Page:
In several op-ed pieces appearing in The Argus recently, Sacramento Bee pundit Dan Walters chronicled a series of "disturbing signs" in California's public schools.

First, on June 16, Walters summarized the resurgent debate around teaching algebra in eighth grade, pitting those who favor a "historically rigorous set of academic standards" against others who prefer "fuzzy concepts over precise calculation."

In subsequent columns, he bemoaned the rising tide of high school dropouts and graduates unprepared for community college courses.

Truly, much is disturbing about public education in California and the nation. One of the greatest crises, however, may be the misguided crusade to enroll all students in a college-track curriculum, exemplified by the new state standards forcing so many eighth-graders to take algebra.

Ironically, it may be these irrational standards, more than anything else, that have encouraged so many youngsters to abandon their education or to flounder in community college remedial classes.

Algebra-in-eighth-grade proponents are correct that the course is a "gateway" to all higher mathematics and college.

In addition, much-publicized results of the International Mathematics and Science Study reveal other first-world students surpass U.S. eighth-graders in the level of mathematics they study and in their performance on an international math exam — the former supposedly explaining the latter.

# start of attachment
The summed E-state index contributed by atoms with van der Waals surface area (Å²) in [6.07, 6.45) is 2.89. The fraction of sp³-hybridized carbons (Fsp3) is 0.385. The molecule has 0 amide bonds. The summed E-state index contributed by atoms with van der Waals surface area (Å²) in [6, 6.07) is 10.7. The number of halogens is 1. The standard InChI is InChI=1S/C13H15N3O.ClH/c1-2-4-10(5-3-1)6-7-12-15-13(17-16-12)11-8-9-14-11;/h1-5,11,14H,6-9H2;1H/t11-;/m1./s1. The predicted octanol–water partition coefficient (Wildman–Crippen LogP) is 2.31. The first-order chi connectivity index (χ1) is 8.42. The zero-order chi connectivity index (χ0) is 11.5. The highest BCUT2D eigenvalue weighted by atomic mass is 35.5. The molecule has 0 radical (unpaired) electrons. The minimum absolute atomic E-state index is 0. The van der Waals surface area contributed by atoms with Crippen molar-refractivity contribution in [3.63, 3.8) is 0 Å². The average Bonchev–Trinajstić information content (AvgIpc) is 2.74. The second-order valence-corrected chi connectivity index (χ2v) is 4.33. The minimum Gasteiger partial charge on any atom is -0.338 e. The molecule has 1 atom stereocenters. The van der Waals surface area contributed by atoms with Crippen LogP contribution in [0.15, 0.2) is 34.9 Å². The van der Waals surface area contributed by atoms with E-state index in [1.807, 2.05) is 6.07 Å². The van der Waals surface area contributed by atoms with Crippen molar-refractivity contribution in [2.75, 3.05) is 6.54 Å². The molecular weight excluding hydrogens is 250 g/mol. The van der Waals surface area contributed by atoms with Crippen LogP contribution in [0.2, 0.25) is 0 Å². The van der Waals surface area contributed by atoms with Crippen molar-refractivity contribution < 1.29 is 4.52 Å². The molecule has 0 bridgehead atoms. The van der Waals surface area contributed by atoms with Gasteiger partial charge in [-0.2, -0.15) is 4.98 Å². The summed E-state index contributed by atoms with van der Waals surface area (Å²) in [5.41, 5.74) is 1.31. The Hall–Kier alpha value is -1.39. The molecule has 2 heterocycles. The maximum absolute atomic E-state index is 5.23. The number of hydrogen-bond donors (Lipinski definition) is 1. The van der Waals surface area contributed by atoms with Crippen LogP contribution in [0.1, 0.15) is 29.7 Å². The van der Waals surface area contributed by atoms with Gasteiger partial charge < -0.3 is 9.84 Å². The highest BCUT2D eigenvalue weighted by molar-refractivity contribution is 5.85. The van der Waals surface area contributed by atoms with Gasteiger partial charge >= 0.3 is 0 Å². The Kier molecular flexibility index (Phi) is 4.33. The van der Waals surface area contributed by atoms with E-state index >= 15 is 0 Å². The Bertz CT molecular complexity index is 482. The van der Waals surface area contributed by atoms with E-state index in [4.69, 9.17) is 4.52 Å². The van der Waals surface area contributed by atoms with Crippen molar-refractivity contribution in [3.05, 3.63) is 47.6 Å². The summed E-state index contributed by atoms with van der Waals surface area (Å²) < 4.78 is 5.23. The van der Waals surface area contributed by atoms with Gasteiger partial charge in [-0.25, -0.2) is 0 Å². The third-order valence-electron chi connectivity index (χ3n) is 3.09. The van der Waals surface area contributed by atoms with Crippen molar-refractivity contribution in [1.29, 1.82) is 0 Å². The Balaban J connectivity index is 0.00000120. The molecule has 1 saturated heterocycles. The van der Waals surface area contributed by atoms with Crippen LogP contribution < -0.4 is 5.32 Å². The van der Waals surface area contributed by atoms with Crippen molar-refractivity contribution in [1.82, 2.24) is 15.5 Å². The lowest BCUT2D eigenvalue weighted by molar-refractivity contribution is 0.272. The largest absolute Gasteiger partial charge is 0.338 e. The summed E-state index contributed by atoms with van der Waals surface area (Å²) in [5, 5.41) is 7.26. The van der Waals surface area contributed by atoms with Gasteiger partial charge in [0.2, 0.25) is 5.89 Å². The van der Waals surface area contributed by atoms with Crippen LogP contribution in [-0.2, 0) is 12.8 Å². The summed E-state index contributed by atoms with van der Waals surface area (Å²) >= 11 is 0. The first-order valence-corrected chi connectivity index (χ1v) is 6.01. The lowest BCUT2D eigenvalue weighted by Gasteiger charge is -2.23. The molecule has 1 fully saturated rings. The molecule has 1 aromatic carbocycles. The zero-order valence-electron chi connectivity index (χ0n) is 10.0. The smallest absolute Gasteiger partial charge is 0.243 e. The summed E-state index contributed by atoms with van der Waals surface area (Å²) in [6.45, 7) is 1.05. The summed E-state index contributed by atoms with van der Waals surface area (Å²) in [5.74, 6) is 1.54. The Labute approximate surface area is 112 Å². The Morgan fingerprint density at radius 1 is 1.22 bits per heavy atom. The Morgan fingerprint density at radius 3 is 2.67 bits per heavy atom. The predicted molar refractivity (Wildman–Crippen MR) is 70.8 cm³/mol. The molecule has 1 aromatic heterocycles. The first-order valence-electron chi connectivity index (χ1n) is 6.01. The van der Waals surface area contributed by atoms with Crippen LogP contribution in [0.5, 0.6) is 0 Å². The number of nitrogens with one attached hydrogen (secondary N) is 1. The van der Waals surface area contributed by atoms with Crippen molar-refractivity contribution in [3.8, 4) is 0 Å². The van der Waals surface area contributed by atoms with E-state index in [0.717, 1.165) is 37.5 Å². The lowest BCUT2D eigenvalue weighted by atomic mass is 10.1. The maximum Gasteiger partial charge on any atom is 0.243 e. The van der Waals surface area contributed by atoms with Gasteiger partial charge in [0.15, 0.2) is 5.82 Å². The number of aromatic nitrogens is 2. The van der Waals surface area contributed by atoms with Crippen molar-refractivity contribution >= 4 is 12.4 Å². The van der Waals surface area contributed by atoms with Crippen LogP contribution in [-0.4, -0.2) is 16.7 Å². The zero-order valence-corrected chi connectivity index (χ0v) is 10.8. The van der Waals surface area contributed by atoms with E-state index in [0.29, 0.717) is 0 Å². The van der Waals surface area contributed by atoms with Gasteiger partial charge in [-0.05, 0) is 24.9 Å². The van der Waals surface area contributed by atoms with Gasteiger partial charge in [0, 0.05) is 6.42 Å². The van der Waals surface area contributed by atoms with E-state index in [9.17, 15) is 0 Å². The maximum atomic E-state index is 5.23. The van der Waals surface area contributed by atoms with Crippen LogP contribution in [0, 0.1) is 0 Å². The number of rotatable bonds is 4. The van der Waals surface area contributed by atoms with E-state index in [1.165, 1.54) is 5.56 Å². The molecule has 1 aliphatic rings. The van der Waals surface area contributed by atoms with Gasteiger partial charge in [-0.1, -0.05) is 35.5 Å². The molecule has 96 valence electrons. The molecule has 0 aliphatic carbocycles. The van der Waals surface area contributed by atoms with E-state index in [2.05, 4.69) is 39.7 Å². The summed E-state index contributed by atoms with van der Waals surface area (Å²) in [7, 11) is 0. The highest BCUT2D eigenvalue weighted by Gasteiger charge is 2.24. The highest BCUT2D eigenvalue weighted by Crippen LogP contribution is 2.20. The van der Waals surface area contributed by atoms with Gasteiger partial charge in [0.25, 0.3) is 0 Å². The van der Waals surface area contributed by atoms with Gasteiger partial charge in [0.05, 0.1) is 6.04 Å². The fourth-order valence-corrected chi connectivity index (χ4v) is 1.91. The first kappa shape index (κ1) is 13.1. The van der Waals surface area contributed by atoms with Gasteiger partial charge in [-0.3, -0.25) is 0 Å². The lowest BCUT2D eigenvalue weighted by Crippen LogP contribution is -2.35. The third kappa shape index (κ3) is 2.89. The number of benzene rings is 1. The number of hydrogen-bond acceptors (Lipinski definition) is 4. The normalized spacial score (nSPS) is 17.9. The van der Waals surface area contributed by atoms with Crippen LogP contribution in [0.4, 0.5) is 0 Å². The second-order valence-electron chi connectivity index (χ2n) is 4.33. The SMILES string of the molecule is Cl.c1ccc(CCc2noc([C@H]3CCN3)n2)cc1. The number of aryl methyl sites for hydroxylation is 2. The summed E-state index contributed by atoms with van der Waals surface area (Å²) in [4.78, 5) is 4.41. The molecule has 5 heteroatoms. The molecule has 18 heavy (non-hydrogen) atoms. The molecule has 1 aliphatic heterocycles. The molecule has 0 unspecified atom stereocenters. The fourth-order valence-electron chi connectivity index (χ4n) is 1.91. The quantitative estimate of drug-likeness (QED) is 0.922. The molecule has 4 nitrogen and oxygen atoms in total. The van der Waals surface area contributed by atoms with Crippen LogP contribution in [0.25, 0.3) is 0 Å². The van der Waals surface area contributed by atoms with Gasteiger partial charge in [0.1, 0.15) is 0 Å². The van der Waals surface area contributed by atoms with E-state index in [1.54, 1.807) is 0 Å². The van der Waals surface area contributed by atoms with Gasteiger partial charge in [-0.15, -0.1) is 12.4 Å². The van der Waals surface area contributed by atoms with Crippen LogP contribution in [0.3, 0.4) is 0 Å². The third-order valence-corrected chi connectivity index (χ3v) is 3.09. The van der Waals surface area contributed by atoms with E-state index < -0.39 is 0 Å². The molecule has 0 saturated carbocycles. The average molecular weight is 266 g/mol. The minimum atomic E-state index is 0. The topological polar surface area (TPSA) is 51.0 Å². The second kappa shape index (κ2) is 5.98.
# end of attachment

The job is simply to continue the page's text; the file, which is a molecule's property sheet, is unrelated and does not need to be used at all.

However, there were other factors: Far more American children than their foreign peers start school without speaking the classroom language; far more dwell in poverty, lack health care and suffer from depression; far more attend segregated and too-often dilapidated schools; far more receive instruction from teachers ill-prepared to teach algebra; and very few at all receive a K-7 math education with algebraic concepts integrated throughout as so many of their international counterparts do.

The fact of the matter is, for a host of reasons, we in the United States have failed to enable so many of our eighth-graders to engage in the abstract thinking algebra requires.

Nonetheless, in the interest of competition and higher standards, we've simply raised the bar on them, with disastrous consequences.

In the fall of 2004, for example, 44 percent of Los Angeles high school freshmen who were enrolled in beginning algebra failed, and seven percent received a grade of "D." Of those students who repeated the class in the spring, almost three-fourths failed again.

The solution is to require algebra even earlier, in eighth grade?

Such a misguided academic "reform" harms everyone. Students who are ready and eager for a challenging, exciting Algebra course languish while the hapless instructor repeats explanations for others who are not. Those others, who still desperately need to learn the basics in math, don't and become increasingly discouraged. And, oh, what fun to teach such a class!

"[Algebra] triggers dropouts more than any [other] single subject," said then-Los Angeles schools Superintendent Roy Romer.

It triggers despair among math teachers as well, many of whom seek other professions.

Meanwhile, I wonder: If only 25 percent of this nation ever earns a college degree, why insist that all children take algebra in eighth grade? I attended a private suburban grade school and a Jesuit high school academy, but even I didn't begin algebra until the ninth grade.

And why, in defiance of all the research demonstrating children grow and mature — physically and intellectually — at different rates even under the best of circumstances, do we insist they all take the same college-prep curriculum lock-step together?

To ask such questions doesn't mean I want to "water down" standards or that I support "fuzzy concepts." It reveals only that I recognize how the many and complex challenges our public schools and our children face belie simplistic solutions such as "higher standards."

Dave Ellison's column appears on alternate Mondays in the Local section.